BC Parks is the agency in the Ministry of Environment and Climate Change responsible for managing over 1000 protected areas spanning over 14 million hectares across the province. In the 2018/2019 budget year, BC Parks has an operating budget of $40.5 million. To put that in perspective, the Canadian Parks and Wilderness Society notes that “Alberta Parks’ 2017 budget was $85M for only 20% of the landmass of BC Parks.”
Existing infrastructure (trails, campgrounds, parking lots, etc.) are now at capacity in many parks and can not support additional visitors. As one example, backcountry campsites in Garibaldi Provincial Park have recently transitioned from being entirely first-come first-serve to requiring a reservation at all campsites year-round. Joffre Lakes Provincial Park is another example of a Provincial Park that has become a victim of overcrowding and BC Parks recently implemented a “no dogs” rule to try to help manage the consequences of a massive increase in traffic.
That’s not to say that the land mass in the park system is at capacity. A long-term source of frustration for the outdoor community is that around 30% of protected areas do not have a valid management plan due to a lack of resources in BC Parks to develop the plans. Without a valid management plan, parks like Pinecone Burke and Callaghan Lake are vastly underutilized since the government is unable to move forward with the development of trails and campgrounds prior to the plans being in place. In other parks, a lack of investment in basic maintenance means that existing trails are hard to access.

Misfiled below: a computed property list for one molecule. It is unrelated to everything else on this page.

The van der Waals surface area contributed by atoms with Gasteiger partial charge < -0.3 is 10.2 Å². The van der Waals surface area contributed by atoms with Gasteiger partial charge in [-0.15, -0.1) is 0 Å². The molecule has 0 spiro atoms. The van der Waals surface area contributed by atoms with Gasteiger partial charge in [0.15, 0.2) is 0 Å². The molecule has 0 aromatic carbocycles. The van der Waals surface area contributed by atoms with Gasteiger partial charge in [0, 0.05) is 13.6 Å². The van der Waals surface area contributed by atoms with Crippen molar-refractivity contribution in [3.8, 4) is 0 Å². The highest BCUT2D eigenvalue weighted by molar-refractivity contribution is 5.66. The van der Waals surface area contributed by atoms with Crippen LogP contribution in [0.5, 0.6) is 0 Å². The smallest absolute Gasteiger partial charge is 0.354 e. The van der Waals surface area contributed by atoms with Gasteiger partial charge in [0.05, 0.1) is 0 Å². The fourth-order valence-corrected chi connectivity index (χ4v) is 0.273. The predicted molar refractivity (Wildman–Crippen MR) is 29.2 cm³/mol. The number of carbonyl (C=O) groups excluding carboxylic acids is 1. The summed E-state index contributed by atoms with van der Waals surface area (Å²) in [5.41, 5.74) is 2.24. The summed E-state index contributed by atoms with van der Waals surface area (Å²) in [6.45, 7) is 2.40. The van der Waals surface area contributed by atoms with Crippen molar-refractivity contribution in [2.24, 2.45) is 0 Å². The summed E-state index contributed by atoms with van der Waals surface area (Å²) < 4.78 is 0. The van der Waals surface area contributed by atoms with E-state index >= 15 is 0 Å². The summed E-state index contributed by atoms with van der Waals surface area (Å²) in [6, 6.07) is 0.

In isolation, the management decisions being made by BC Parks make sense. In the larger picture though, the overall actions of the government are infuriatingly uncoordinated with each agency inside the government independently optimizing for their own objectives.
Consider the Stawamus Chief Provincial Park. The park is now so busy that it’s very difficult for locals or tourists to find a parking spot, let alone to enjoy a little solitude on the trail. Despite this, Destination BC continues to actively promote the park. Their most recent post promoting this park on May 2nd received over 8000 likes (https://www.instagram.com/p/BiS35DXA7T3/?hl=en&taken-by=hellobc).
Even more important though is the question of what happens when BC Parks “closes the door” on a park either by actively placing new access restrictions or by not taking steps to upgrade the capacity . Where do all those people go? The answer is the next agency in the list.
BC Recreation Sites and Trails